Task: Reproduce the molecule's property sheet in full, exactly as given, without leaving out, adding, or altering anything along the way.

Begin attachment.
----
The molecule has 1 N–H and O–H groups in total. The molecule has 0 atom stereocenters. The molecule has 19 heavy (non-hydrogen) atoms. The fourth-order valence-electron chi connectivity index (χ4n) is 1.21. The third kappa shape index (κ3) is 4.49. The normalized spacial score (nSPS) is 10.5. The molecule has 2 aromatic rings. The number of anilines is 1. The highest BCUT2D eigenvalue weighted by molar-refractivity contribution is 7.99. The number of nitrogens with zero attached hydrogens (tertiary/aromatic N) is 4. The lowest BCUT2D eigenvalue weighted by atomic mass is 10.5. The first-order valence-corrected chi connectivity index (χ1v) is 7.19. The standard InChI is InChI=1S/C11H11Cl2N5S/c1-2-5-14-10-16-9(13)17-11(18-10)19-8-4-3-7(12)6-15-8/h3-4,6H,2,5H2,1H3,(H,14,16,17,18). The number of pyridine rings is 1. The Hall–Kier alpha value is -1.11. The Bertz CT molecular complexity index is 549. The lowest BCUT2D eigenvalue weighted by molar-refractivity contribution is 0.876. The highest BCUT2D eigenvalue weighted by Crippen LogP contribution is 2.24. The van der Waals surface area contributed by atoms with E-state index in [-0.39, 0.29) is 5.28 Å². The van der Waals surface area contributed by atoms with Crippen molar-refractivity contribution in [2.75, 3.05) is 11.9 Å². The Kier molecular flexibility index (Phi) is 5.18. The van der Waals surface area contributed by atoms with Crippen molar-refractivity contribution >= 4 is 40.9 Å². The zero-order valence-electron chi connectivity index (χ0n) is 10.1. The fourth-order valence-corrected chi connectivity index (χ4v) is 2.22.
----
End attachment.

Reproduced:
The molecule has 1 N–H and O–H groups in total. The molecule has 0 atom stereocenters. The molecule has 19 heavy (non-hydrogen) atoms. The fourth-order valence-electron chi connectivity index (χ4n) is 1.21. The third kappa shape index (κ3) is 4.49. The normalized spacial score (nSPS) is 10.5. The molecule has 2 aromatic rings. The number of anilines is 1. The highest BCUT2D eigenvalue weighted by molar-refractivity contribution is 7.99. The number of nitrogens with zero attached hydrogens (tertiary/aromatic N) is 4. The lowest BCUT2D eigenvalue weighted by atomic mass is 10.5. The first-order valence-corrected chi connectivity index (χ1v) is 7.19. The standard InChI is InChI=1S/C11H11Cl2N5S/c1-2-5-14-10-16-9(13)17-11(18-10)19-8-4-3-7(12)6-15-8/h3-4,6H,2,5H2,1H3,(H,14,16,17,18). The number of pyridine rings is 1. The Hall–Kier alpha value is -1.11. The Bertz CT molecular complexity index is 549. The lowest BCUT2D eigenvalue weighted by molar-refractivity contribution is 0.876. The highest BCUT2D eigenvalue weighted by Crippen LogP contribution is 2.24. The van der Waals surface area contributed by atoms with E-state index in [-0.39, 0.29) is 5.28 Å². The van der Waals surface area contributed by atoms with Crippen molar-refractivity contribution in [2.75, 3.05) is 11.9 Å². The Kier molecular flexibility index (Phi) is 5.18. The van der Waals surface area contributed by atoms with Crippen molar-refractivity contribution >= 4 is 40.9 Å². The zero-order valence-electron chi connectivity index (χ0n) is 10.1. The fourth-order valence-corrected chi connectivity index (χ4v) is 2.22.